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Hello,

when I connected a 16x4 LCD display, I noticed that the position of the cursor with setCursor is not correct on line 2 and 3. When I call setCursor(0, 2), the position is at column 4, not 0.

I found out how this problem can be fixed easily. The lcd.begin function has a parameter for the cols, but it is never used. Although this information is necessary for a correct addressing of the screen. I changed the files as follows and it worked fine with my display. It should also work with a 20-column display, because it does the same as the previous version.

In LiquidCrystal.h, add a private variable _numcols (last lines in the file):
Code:
  uint8_t _numlines,_numcols,_currline;

In LiquidCrystal.cpp, I made the following changes:
Code:
void LiquidCrystal::begin(uint8_t cols, uint8_t lines, uint8_t dotsize) {
  if (lines > 1) {
    _displayfunction |= LCD_2LINE;
  }
  _numlines = lines;
  _numcols = cols; // this is new

Last thing: I changed setCursor:
Code:
void LiquidCrystal::setCursor(uint8_t col, uint8_t row)
{
  int row_offsets[] = { 0x00, 0x40 };
  if ( row >= _numlines ) {
    row = _numlines-1;    // we count rows starting w/0
  }
  if ( col >= _numcols ) {
    row = _numcols-1;    // we count cols starting w/0
  }
 
  command(LCD_SETDDRAMADDR | (col + row_offsets[row % 2]+_numcols * (row / 2)));
}

Explanation: the offset for line 0 and 1 is always (?) 0x40, and the offset for line 2 and 3 seems as if it depends to the columns. Line 2 is handled as an extension to line 0, and line 3 as an extension to line 1. You notice that when you scroll the content of the display; the characters of line 0 and 1 move to line 2 and 3. Line 0 and 1 always have an offset of 0x00 and 0x40, and line 2 and 3 have an offset of 0x00+_numcols and 0x40+_numcols.

I would suggest to change the official code, so it will work without changing the library for 2x16, 4x16 (tested by me), and all other previous displays with 20 colums. All you have to do is to pass the correct number of colums to lcd.begin, e.g. lcd.begin(16, 2) in my case.

Best regards, Kosmas
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Hello,

when I connected a 16x4 LCD display, I noticed that the position of the cursor with setCursor is not correct on line 2 and 3. When I call setCursor(0, 2), the position is at column 4, not 0.

. . .

I would suggest to change the official code, so it will work without changing the library for 2x16, 4x16 (tested by me), and all other previous displays with 20 colums. All you have to do is to pass the correct number of colums to lcd.begin, e.g. lcd.begin(16, 2) in my case.

Best regards, Kosmas

Don't hold your breath waiting for this to be fixed.  Check out the date on this thread: --> http://forum.arduino.cc/index.php?topic=14604.0

For an explanation of the reasons for the problem follow the LCD Addressing link at http://web.alfredstate.edu/weimandn.  The 16x4 information is all the way at the end.


Don
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I didn't found other postings to this problem, sorry. And I don't understand your posting. I just made a suggestion to improve a library, and it is fully compatible with the yet existing one. I will use it in future projects, because it is better than the original one:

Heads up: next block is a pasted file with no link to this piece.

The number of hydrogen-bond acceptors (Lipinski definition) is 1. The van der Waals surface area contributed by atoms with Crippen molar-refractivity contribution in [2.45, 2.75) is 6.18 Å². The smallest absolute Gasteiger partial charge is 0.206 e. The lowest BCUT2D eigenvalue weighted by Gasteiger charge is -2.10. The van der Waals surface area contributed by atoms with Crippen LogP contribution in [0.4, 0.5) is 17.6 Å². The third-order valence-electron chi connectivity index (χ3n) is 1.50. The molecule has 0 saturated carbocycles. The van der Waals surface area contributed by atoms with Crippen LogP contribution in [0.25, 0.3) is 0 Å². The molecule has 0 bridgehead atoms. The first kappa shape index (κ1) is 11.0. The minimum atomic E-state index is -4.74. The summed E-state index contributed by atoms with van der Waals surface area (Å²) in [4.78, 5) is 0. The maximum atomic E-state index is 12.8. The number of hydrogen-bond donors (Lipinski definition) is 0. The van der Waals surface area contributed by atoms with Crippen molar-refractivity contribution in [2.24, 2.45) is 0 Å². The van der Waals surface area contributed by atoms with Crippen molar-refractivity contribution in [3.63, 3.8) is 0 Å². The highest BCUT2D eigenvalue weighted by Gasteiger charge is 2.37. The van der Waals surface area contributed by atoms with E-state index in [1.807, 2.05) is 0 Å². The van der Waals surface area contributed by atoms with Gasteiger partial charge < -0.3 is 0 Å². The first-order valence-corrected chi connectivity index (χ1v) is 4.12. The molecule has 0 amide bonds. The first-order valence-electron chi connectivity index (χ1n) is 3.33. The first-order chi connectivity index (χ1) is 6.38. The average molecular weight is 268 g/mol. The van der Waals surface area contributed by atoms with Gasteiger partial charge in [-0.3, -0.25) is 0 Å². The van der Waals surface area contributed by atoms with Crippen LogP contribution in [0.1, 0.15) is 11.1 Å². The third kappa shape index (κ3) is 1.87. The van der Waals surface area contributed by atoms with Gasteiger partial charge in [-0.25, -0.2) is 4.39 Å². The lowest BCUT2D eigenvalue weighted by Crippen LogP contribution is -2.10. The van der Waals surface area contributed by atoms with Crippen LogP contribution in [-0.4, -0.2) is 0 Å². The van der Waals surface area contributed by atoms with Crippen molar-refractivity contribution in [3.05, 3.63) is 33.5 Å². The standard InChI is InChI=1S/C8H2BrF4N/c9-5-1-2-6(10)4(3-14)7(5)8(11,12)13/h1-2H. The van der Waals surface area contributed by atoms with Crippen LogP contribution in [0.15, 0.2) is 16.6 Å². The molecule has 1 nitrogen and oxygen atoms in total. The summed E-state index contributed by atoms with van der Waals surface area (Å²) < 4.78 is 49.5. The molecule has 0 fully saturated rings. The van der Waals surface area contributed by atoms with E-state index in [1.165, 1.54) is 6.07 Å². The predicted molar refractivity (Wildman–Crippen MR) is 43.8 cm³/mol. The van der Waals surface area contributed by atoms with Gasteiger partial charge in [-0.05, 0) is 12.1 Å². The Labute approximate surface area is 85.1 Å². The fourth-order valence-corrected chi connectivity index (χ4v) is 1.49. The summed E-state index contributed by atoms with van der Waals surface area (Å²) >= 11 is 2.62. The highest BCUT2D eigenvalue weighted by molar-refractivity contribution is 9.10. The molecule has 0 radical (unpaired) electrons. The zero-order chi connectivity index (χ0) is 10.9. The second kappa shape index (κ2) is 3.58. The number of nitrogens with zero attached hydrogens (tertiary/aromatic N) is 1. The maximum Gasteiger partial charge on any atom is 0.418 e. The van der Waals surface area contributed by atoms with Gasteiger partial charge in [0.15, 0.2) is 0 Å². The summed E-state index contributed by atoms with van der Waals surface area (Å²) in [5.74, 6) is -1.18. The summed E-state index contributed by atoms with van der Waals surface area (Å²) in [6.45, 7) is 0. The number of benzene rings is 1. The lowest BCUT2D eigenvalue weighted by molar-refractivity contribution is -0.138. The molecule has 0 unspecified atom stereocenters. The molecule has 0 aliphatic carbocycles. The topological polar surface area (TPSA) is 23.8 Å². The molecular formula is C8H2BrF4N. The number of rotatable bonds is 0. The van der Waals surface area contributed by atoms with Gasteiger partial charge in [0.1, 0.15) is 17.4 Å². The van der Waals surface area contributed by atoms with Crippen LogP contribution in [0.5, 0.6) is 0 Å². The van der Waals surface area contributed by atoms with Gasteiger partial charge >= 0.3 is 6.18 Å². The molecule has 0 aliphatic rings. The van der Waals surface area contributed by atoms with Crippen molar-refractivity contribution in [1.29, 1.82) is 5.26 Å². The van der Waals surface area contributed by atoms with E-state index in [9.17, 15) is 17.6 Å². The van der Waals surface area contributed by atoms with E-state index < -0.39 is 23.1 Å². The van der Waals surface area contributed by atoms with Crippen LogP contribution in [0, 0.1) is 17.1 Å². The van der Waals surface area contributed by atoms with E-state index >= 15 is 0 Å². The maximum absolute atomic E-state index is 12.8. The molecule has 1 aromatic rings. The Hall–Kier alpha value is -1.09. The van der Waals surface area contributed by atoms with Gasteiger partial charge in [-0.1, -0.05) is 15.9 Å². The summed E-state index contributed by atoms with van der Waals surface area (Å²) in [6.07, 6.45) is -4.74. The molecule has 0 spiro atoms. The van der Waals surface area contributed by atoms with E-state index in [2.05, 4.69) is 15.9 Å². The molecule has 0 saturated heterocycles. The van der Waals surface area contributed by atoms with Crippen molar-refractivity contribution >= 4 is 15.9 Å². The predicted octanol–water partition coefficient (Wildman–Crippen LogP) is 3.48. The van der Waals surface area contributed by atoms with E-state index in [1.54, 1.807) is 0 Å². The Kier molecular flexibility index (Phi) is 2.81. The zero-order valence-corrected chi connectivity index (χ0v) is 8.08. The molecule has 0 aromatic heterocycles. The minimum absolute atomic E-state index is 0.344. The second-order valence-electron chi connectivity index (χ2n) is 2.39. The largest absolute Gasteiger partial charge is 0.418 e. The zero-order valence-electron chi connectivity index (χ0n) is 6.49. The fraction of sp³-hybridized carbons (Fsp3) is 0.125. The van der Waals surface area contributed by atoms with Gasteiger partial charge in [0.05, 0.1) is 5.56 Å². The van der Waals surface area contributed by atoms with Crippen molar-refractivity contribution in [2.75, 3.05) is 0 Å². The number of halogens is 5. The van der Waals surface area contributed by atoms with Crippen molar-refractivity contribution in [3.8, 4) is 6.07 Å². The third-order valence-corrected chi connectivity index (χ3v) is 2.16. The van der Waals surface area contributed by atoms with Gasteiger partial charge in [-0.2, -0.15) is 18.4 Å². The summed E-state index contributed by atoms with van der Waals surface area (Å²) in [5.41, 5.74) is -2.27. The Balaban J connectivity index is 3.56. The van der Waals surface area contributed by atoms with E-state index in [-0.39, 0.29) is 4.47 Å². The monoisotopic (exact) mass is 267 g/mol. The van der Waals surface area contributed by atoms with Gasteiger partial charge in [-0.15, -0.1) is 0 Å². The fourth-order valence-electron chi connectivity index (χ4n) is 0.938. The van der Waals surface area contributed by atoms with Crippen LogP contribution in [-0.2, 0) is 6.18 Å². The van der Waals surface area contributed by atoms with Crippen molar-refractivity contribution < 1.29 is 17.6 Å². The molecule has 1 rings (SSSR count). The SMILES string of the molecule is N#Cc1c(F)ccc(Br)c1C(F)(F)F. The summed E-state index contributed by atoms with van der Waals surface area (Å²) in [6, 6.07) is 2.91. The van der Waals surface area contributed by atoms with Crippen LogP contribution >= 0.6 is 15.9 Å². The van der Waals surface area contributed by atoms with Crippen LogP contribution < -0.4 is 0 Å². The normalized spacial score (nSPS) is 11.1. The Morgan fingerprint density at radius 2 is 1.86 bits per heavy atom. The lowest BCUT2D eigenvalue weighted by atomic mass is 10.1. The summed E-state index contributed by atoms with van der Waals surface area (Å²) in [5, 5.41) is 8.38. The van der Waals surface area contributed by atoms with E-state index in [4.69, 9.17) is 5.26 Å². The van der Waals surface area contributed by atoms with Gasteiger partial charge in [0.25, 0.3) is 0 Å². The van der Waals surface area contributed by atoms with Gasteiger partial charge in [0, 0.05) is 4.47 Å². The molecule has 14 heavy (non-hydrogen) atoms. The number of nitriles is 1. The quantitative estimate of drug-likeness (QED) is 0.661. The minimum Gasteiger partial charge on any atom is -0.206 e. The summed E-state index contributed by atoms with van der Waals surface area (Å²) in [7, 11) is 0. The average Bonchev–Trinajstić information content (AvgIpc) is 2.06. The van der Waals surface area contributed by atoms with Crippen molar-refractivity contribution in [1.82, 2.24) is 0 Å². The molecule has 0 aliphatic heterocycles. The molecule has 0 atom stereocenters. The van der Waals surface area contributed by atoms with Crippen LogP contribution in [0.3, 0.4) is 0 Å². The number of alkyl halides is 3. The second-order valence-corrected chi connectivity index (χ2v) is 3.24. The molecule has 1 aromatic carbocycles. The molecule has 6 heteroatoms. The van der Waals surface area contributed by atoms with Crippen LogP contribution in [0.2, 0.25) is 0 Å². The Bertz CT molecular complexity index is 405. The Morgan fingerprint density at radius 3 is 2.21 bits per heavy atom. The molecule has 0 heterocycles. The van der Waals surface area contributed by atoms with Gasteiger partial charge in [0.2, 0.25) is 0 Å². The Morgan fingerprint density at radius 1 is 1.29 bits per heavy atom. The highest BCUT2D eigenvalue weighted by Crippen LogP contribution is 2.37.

• It does not work only for 20 column displays, but also for a lot of 16 columns displays.
  • The old library has variables and parameters that are never been used, as if the original programmer left a way for future expansions.
  • My understanding of a library is not to modify the source to make it work for different hardware. When I have projects for 16 and 20 column displays simultaneously, I don't want to use 2 different libraries. That makes no sense to me.

Best regards, Kosmas
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Quote
And I don't understand your posting.
"Don't hold your breath waiting for this to be fixed" is an expression that means that what you are expecting is not likely to happen any time soon.

The existing LiquidCrystal library is far from perfect but it is a lot better than the one it replaced several years ago.  When the new version was introduced I pointed out some of its remaining problems to both the author (Lady Ada of Adafruit) and to the Arduino people by means of the earlier forum.  As you can see nothing has been corrected.

I hope that your efforts to have the library improved are successful but I don't think that will happen anytime soon.  You might want to look into this replacement library --> https://bitbucket.org/fmalpartida/new-liquidcrystal/wiki/Home.


Don
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The existing LiquidCrystal library is far from perfect but it is a lot better than the one it replaced several years ago.  When the new version was introduced I pointed out some of its remaining problems to both the author (Lady Ada of Adafruit) and to the Arduino people by means of the earlier forum.  As you can see nothing has been corrected.
I think this shows one of the interesting problems with open-source software for the Arduino. It seems to be no problems at all raising money to fund yet-another-arduino-clone-board on Kickstarter but software - no way. Nobody seems interested in financing for instance a new LCD library. To do that you have to find a hardware tweak and sell an add-on. As Adafruit has gone commercial they really can't put X1000 dollar behind doing an update of the library. And companies of that scale can not rely on hobby efforts or allowing anybody to update. That could generate too much bad-will and too many non-billable service request hours.